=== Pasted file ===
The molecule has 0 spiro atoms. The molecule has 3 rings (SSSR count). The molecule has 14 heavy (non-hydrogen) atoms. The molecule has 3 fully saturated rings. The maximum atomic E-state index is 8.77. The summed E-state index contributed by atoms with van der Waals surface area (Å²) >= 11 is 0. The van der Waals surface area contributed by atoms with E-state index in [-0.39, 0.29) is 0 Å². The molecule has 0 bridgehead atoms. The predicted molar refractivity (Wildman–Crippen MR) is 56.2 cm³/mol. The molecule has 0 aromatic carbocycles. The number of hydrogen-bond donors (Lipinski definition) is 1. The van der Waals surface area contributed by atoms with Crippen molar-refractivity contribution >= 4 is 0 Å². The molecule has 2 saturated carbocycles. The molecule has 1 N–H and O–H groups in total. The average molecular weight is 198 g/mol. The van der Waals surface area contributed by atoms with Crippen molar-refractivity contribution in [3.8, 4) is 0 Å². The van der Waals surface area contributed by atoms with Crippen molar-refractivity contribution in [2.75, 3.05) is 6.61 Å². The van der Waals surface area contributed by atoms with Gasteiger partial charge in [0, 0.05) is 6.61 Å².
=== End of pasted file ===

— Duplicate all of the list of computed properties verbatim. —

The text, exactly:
The molecule has 0 spiro atoms. The molecule has 3 rings (SSSR count). The molecule has 14 heavy (non-hydrogen) atoms. The molecule has 3 fully saturated rings. The maximum atomic E-state index is 8.77. The summed E-state index contributed by atoms with van der Waals surface area (Å²) >= 11 is 0. The van der Waals surface area contributed by atoms with E-state index in [-0.39, 0.29) is 0 Å². The molecule has 0 bridgehead atoms. The predicted molar refractivity (Wildman–Crippen MR) is 56.2 cm³/mol. The molecule has 0 aromatic carbocycles. The number of hydrogen-bond donors (Lipinski definition) is 1. The van der Waals surface area contributed by atoms with Crippen molar-refractivity contribution >= 4 is 0 Å². The molecule has 2 saturated carbocycles. The molecule has 1 N–H and O–H groups in total. The average molecular weight is 198 g/mol. The van der Waals surface area contributed by atoms with Crippen molar-refractivity contribution in [3.8, 4) is 0 Å². The van der Waals surface area contributed by atoms with Crippen molar-refractivity contribution in [2.75, 3.05) is 6.61 Å². The van der Waals surface area contributed by atoms with Gasteiger partial charge in [0, 0.05) is 6.61 Å².